I woke up yesterday to the tragic news that Uncle Tiga Bayles had passed away.
Not believing my Facebook news feed I contacted my friend and colleague Amy McQuire immediately. She sadly confirmed the news that the Uncle we looked up to had indeed passed away with family and friends by his side in the early hours of Sunday morning.
Amy hosted the 'Lets Talk' radio program with Uncle Tiga at 98.9FM in Brisbane. It's a hard-hitting Indigenous current affairs show, and no doubt Tiga and Amy wouldn't have it any other way. It was an honour to be asked to go on the show from 2014 until recently, and talk about the real issues that mattered to our people.
I saw a tweet that Amy wrote that made me think about the impact Tiga has had on my own journalism. She said he had paved the way for so many of us, and this couldn't be truer. It was not only the work he did in the media industry to create pathways for Indigenous journalists and broadcasters, but it was also the advice he gave us.
Two years ago I sat with Uncle Tiga Bayles at the Amnesty International Media Awards in Sydney. I was nominated for breaking a news story in the Territory, it was the first time that I have been up for a journalism award.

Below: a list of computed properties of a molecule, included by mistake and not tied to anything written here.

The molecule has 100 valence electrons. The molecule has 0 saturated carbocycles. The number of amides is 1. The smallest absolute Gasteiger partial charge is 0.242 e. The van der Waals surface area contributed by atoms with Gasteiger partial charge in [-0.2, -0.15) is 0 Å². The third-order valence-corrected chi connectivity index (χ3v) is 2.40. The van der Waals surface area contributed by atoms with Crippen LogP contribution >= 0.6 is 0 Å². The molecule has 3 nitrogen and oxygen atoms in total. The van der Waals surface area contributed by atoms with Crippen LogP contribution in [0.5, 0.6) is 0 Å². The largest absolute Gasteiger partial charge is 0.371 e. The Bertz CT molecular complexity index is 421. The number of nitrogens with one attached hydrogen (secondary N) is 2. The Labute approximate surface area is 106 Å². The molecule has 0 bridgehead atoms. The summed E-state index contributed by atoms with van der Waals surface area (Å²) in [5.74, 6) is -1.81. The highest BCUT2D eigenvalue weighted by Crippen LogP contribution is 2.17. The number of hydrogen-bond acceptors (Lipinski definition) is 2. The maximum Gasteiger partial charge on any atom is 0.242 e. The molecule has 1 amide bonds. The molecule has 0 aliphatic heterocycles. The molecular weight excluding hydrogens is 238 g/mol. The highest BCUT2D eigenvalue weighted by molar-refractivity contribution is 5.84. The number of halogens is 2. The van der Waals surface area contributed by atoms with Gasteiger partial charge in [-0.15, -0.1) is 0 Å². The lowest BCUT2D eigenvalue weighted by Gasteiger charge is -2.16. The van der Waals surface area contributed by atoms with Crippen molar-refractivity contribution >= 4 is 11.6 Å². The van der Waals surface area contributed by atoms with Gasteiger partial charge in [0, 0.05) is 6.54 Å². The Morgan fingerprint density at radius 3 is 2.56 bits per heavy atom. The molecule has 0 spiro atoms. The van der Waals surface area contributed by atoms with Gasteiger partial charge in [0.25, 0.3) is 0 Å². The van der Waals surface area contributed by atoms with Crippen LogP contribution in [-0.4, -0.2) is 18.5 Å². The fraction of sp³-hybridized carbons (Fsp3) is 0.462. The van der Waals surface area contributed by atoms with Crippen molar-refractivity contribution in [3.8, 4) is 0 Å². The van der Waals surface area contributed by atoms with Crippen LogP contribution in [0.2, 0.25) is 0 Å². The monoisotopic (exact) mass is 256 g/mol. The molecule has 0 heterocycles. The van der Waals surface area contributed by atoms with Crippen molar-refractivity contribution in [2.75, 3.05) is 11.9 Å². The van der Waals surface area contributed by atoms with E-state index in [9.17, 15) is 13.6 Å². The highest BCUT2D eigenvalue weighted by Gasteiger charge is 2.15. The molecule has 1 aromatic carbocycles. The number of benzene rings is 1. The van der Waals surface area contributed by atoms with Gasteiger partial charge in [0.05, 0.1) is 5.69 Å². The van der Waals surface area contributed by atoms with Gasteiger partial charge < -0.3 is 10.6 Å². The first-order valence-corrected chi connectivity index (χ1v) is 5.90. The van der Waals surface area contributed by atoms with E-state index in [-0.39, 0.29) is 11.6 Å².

At the time I had only been a journalist for a short time, and I thought I was killing it. That's when Uncle Tiga Bayles looked me in the eye and said: "Danny the mob don't care about awards bruz, they just care about the truth. You see young fulla, Black Journalism is just an extension of hunting and gathering. You have to spear the truth in the heart! Never come back empty handed."
It was this one sentence that changed me. It changed the way I looked at journalism, it changed the way I told my stories, and it changed the way I looked at award ceremonies.
Uncle Tiga had a way with words, you could see and feel the passion he had for his people with every word he said.
You see, what Uncle Tiga was telling me, was that while the mob are suffering across the country, nobody cares about how many awards you win, they just want the truth to be told everyday. They want me to be genuine and most of all they want me to fight for them.
One little sentence from the Warrior that is Uncle Tiga Bayles. Those words he shared with me are now my mantra, it made me the black journo I am today.
Thanks Tiga, I just hope one day we have an award named after you. That's something we would all want to celebrate.
Danny Teece-Johnson is a Journalist/Producer for NITV.